Monday, August 1, 2011

Global Manufacturing Growth Slows to Near Standstill (Chart) 24-Month Low: "closer to stagnation"

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Global Manufacturing PMI by JPMorgan


Official Statement by JPMorgan The JPMorgan Global Manufacturing PMI fell to 50.6 in July, down a significant -1.7 from 52.3 in June and well below the February 2011 recent peak of 57.4. The latest reading was the weakest since July 2009 (50.0), the first month of the global economic recovery. The PMI has decreased for 5 consecutive months. Highlights include:
● Manufacturing Production rose for the twenty-sixth consecutive month in July, although the rate of increase was the slowest since the opening month of this sequence.
● New Orders posted a negligible decline in July. New work fell in the US, the Eurozone and the UK. Rates of increase eased to a near-standstill in China and to the weakest in the ongoing 28-month period of expansion in India. Japan saw new business rise at a faster pace
● International Trade was unchanged from the previous month's two-year low. The rate of increase eased in developed markets, whereas emerging nations saw a further modest reduction in new exports.
● Employment/Job Creation rose for the twentieth consecutive month in July. However, jobs growth slipped to a one-and-a-half year low that was below the average for the current sequence of increase
● Input Prices Slower global growth and recent falls in the price of a number of commodities led to a further easing in input cost inflation. The latest increase in purchase prices was the least marked in a year

Commenting on the PMI Joseph Lupton, Global Economist at JPMorgan, said: "Growth of the global manufacturing sector drifted closer to stagnation in July. Hopes of a near-term acceleration may have also been knocked by a slight retreat into contraction territory by the new orders index. More positive is that jobs growth, although slowing, is holding up comparatively well. Weaker price inflation and subsiding supply-chain pressures will also provide some welcome respite for manufacturers."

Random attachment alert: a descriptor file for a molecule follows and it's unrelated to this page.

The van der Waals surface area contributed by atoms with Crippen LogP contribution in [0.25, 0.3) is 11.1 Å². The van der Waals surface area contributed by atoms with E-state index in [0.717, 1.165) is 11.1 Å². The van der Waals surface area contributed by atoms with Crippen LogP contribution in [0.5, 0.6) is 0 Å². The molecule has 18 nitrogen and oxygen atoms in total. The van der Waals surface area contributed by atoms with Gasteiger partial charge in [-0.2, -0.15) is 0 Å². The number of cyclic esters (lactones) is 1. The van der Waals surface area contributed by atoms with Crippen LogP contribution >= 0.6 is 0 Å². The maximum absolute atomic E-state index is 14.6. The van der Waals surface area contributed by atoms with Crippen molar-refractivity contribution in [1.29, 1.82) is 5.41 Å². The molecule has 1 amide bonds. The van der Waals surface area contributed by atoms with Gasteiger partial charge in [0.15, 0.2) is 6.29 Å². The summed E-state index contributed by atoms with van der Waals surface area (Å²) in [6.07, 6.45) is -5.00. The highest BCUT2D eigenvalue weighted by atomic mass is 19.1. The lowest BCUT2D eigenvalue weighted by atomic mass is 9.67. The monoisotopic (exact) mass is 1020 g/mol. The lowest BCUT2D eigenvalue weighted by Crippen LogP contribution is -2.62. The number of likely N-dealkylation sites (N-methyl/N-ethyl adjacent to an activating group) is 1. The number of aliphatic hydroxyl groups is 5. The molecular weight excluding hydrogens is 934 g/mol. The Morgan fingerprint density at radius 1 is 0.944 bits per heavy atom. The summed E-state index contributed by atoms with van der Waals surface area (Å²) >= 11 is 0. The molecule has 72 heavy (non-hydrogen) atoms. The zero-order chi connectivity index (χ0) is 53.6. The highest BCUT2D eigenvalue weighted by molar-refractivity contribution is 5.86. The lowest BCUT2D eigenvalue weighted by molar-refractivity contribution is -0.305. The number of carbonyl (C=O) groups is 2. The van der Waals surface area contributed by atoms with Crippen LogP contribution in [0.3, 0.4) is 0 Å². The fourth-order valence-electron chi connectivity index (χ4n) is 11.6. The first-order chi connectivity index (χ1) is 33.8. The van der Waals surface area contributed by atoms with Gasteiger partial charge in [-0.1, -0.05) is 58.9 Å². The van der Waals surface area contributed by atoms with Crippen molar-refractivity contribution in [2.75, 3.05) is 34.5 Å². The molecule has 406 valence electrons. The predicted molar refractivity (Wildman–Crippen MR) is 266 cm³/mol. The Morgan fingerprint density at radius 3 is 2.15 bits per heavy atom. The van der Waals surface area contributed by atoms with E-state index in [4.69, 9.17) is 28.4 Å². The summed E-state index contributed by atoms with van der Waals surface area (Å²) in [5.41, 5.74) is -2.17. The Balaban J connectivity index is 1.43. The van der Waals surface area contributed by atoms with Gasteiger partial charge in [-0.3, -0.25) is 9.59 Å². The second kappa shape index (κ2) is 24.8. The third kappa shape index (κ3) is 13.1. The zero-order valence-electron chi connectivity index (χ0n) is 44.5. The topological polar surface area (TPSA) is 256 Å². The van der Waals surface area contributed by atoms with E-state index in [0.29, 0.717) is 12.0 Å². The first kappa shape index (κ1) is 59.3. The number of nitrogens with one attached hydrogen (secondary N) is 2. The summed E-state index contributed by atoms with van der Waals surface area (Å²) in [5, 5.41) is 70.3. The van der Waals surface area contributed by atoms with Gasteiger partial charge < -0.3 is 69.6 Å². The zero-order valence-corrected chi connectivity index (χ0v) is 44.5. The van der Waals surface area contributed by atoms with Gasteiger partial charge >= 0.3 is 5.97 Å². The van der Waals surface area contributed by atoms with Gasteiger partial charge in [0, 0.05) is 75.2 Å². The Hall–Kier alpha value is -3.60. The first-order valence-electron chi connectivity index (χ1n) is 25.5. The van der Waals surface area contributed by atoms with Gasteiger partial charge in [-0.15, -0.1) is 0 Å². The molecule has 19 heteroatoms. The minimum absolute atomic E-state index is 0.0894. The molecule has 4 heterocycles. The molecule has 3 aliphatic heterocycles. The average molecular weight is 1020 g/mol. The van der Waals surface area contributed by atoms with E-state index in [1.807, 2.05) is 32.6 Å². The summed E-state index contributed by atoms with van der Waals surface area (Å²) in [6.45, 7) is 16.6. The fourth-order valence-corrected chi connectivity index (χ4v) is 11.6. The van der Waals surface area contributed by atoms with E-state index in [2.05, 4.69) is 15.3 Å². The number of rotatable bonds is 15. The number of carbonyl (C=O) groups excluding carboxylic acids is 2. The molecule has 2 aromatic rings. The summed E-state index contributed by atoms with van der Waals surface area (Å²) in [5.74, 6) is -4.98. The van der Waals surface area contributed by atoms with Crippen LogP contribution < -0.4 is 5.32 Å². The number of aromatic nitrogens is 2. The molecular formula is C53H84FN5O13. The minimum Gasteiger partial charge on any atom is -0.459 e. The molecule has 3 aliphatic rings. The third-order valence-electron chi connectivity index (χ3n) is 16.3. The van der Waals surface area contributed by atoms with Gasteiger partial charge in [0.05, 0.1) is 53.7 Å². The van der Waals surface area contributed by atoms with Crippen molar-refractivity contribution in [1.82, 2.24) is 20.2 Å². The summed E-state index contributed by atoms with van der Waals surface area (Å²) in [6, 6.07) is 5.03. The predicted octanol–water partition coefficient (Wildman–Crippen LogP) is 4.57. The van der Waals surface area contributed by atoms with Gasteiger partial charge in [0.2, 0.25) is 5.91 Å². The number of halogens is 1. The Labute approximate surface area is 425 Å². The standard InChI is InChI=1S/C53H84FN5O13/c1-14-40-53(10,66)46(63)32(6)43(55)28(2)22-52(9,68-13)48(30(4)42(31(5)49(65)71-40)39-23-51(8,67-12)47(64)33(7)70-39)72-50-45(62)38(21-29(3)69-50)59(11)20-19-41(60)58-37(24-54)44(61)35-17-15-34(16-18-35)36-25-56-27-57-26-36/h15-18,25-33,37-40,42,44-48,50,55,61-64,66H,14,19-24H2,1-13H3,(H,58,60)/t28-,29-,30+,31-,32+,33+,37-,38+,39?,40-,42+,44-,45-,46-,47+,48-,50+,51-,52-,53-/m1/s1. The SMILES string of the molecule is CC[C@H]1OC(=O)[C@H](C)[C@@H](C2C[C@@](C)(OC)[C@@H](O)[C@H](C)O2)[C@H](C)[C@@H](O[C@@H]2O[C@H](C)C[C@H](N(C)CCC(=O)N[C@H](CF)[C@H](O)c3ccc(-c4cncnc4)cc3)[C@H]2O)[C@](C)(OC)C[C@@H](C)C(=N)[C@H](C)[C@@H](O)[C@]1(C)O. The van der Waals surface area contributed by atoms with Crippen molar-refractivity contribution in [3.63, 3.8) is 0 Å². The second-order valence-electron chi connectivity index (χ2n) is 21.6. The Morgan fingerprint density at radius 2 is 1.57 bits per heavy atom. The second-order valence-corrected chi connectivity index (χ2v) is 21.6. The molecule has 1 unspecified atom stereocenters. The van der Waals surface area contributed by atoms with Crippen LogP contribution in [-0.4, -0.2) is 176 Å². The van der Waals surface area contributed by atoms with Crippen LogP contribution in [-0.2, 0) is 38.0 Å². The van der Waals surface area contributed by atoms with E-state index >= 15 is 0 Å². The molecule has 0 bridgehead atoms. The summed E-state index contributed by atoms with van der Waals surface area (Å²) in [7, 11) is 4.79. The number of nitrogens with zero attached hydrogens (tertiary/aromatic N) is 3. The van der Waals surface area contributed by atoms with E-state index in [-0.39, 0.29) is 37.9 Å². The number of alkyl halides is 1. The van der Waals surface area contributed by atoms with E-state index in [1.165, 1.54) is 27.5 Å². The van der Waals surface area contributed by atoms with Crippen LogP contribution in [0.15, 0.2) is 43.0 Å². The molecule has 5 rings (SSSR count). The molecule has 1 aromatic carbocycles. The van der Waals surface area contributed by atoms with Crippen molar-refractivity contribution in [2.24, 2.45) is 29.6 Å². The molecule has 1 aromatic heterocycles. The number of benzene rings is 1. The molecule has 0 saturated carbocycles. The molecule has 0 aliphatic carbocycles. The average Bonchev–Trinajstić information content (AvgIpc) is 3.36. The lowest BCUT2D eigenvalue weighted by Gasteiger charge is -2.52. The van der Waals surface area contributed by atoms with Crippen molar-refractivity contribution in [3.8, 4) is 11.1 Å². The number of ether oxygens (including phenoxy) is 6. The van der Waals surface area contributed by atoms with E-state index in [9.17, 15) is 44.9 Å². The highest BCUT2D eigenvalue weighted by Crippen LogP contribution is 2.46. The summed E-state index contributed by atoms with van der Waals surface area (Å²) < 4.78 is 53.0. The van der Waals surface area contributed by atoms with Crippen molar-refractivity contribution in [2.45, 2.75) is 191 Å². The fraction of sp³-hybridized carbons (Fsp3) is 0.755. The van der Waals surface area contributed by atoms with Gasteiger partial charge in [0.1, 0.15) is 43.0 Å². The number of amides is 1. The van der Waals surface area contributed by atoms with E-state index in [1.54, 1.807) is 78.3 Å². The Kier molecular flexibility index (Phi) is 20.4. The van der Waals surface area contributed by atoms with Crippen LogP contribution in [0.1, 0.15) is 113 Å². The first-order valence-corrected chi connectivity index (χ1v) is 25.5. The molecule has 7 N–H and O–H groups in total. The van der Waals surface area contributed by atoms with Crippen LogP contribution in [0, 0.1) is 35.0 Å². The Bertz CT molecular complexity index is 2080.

Trend The short term trend (3-month moving average) continues downwards with 4 consecutive monthly decreases and a 23-month low in June. The intermediate-term trend (6-month moving average) continues downwards. The long-term trend (12-month moving average) continues downwards.

Cycle History The JPMorgan Manufacturing PMI reached a Post-Great Recession peak of 57.7 in April 2010. A Great Recession cyclical bottom of 33.7 was set in December 2008. The PMI is a percentage - not a total. More about the PMI below the chart.

JPMorgan Monthly Global Manufacturing PMI (Chart) Below is a chart of the Purchasing Managers' Index (PMI) from the cyclical high, the Post-Great Recession high of 57.7 in April 2010 through the latest month reported. The PMI has been greater than 50, indicating global manufacturing is expanding, since August 2009. The PMI still indicates global manufacturing has been expanding since August 2009, for 24 consecutive months.